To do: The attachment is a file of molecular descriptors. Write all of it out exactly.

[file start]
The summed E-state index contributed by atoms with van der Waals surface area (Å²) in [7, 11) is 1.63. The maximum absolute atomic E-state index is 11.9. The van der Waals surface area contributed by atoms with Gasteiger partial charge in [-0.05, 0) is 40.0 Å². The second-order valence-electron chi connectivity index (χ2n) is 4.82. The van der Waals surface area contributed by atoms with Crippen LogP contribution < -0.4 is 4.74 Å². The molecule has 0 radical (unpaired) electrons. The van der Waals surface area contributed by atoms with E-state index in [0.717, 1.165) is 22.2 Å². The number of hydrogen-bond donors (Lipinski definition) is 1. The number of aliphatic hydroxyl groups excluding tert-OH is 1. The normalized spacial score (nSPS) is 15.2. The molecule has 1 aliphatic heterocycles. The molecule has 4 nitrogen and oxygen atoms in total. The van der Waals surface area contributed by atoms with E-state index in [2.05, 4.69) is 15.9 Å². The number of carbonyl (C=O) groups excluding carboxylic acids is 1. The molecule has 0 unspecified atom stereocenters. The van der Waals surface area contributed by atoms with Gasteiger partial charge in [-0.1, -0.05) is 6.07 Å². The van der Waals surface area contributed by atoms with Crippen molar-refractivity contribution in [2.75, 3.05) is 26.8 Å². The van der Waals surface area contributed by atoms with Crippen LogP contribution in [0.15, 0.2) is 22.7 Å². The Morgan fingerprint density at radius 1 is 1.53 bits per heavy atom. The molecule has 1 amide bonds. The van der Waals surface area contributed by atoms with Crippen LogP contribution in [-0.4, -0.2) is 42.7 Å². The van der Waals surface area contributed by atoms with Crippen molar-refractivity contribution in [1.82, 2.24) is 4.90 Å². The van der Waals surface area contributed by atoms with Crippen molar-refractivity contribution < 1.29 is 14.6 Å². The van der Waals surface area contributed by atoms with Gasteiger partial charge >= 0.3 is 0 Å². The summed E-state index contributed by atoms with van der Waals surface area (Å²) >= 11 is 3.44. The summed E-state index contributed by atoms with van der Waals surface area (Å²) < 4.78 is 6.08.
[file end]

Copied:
The summed E-state index contributed by atoms with van der Waals surface area (Å²) in [7, 11) is 1.63. The maximum absolute atomic E-state index is 11.9. The van der Waals surface area contributed by atoms with Gasteiger partial charge in [-0.05, 0) is 40.0 Å². The second-order valence-electron chi connectivity index (χ2n) is 4.82. The van der Waals surface area contributed by atoms with Crippen LogP contribution < -0.4 is 4.74 Å². The molecule has 0 radical (unpaired) electrons. The van der Waals surface area contributed by atoms with E-state index in [0.717, 1.165) is 22.2 Å². The number of hydrogen-bond donors (Lipinski definition) is 1. The number of aliphatic hydroxyl groups excluding tert-OH is 1. The normalized spacial score (nSPS) is 15.2. The molecule has 1 aliphatic heterocycles. The molecule has 4 nitrogen and oxygen atoms in total. The van der Waals surface area contributed by atoms with E-state index in [2.05, 4.69) is 15.9 Å². The number of carbonyl (C=O) groups excluding carboxylic acids is 1. The molecule has 0 unspecified atom stereocenters. The van der Waals surface area contributed by atoms with Gasteiger partial charge in [-0.1, -0.05) is 6.07 Å². The van der Waals surface area contributed by atoms with Crippen molar-refractivity contribution in [2.75, 3.05) is 26.8 Å². The van der Waals surface area contributed by atoms with Crippen LogP contribution in [0.15, 0.2) is 22.7 Å². The Morgan fingerprint density at radius 1 is 1.53 bits per heavy atom. The molecule has 1 amide bonds. The van der Waals surface area contributed by atoms with Crippen LogP contribution in [-0.4, -0.2) is 42.7 Å². The van der Waals surface area contributed by atoms with Crippen molar-refractivity contribution in [1.82, 2.24) is 4.90 Å². The van der Waals surface area contributed by atoms with Crippen molar-refractivity contribution < 1.29 is 14.6 Å². The van der Waals surface area contributed by atoms with Gasteiger partial charge >= 0.3 is 0 Å². The summed E-state index contributed by atoms with van der Waals surface area (Å²) >= 11 is 3.44. The summed E-state index contributed by atoms with van der Waals surface area (Å²) < 4.78 is 6.08.